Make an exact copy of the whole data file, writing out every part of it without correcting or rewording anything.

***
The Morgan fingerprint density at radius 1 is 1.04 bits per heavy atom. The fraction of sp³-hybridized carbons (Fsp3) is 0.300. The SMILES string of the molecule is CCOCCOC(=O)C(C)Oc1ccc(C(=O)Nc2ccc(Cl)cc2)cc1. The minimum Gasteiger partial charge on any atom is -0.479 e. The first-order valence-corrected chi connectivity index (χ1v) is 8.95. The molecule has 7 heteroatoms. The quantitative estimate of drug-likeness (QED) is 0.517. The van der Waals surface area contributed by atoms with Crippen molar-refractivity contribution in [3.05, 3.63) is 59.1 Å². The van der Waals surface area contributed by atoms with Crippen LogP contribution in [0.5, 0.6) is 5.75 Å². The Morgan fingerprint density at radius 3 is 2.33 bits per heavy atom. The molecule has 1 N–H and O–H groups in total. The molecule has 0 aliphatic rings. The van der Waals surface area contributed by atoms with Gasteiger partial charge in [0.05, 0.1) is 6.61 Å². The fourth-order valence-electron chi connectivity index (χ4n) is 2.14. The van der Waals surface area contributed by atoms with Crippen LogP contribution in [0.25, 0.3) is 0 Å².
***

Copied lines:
The Morgan fingerprint density at radius 1 is 1.04 bits per heavy atom. The fraction of sp³-hybridized carbons (Fsp3) is 0.300. The SMILES string of the molecule is CCOCCOC(=O)C(C)Oc1ccc(C(=O)Nc2ccc(Cl)cc2)cc1. The minimum Gasteiger partial charge on any atom is -0.479 e. The first-order valence-corrected chi connectivity index (χ1v) is 8.95. The molecule has 7 heteroatoms. The quantitative estimate of drug-likeness (QED) is 0.517. The van der Waals surface area contributed by atoms with Crippen molar-refractivity contribution in [3.05, 3.63) is 59.1 Å². The van der Waals surface area contributed by atoms with Crippen LogP contribution in [0.5, 0.6) is 5.75 Å². The Morgan fingerprint density at radius 3 is 2.33 bits per heavy atom. The molecule has 1 N–H and O–H groups in total. The molecule has 0 aliphatic rings. The van der Waals surface area contributed by atoms with Gasteiger partial charge in [0.05, 0.1) is 6.61 Å². The fourth-order valence-electron chi connectivity index (χ4n) is 2.14. The van der Waals surface area contributed by atoms with Crippen LogP contribution in [0.25, 0.3) is 0 Å².